King Salman doubled Saudi Arabia's Yemen aid commitment to $540 million on Wednesday, the first day of a humanitarian pause in a bombing campaign it has led against neighbouring rebels.
"We announce that we are setting aside one billion riyals ($266 million) for aid and humanitarian operations... in addition to more than one billion riyals ($274 million) we had already pledged," the official Saudi Press Agency quoted the king as saying.
On April 18, the kingdom announced it would fund the entire $274 million sought by the United Nations in an appeal for emergency assistance to help victims of the war in Yemen.
The UN said the money would "meet the life-saving and protection needs of 7.5 million people affected" by a deepening humanitarian crisis in Yemen.
"Projects and partners have been identified for implementation of the grant but money has not been disbursed yet, so it is still a pledge," Jens Laerke, spokesman for the UN humanitarian agency OCHA, said on Tuesday.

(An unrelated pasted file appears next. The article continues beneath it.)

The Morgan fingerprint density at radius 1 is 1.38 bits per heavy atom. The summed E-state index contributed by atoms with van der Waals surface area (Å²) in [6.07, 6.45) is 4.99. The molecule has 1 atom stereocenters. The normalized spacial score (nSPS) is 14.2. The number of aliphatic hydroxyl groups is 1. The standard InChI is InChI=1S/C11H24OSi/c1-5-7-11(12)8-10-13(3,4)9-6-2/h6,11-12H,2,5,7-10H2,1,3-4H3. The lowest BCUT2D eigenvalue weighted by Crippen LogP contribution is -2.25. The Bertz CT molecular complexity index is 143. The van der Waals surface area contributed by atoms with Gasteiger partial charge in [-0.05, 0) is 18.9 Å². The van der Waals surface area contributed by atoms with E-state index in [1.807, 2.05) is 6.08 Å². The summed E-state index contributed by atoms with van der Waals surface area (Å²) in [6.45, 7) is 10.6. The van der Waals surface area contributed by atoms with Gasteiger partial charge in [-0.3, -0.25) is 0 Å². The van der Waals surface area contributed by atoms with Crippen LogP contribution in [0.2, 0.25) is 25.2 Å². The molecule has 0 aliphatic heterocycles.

Before the five-day ceasefire took effect at 2000 GMT on Tuesday, a Saudi-led coalition had carried out nearly seven weeks of air strikes against Iran-backed rebels and their allies who control much of Yemen.
Signup to our newsletter and follow us on Facebook and Twitter!
Civilians have been struggling to access health care, water, food and fuel during the war which the UN says has killed more than 1,500 people.
UN agencies have prepared for a massive aid operation during the five-day humanitarian pause.
Distribution began on Wednesday of fuel whose scarcity had halted aid deliveries, officials said.
Salman made the pledge while symbolically laying the foundation stone of a facility in Riyadh which he said "will be a leading international centre to help relieve communities that suffer from disasters".
It will work in coordination with "internationally approved relief organisations" and will pay particular attention to the humanitarian needs of Yemen, he said.
Asked about a Saudi bid to coordinate aid, Laerke said the UN's emergency relief coordinator supervises international relief "and we're very happy that the Saudis and any other parties who want to provide aid coordinate through that mechanism."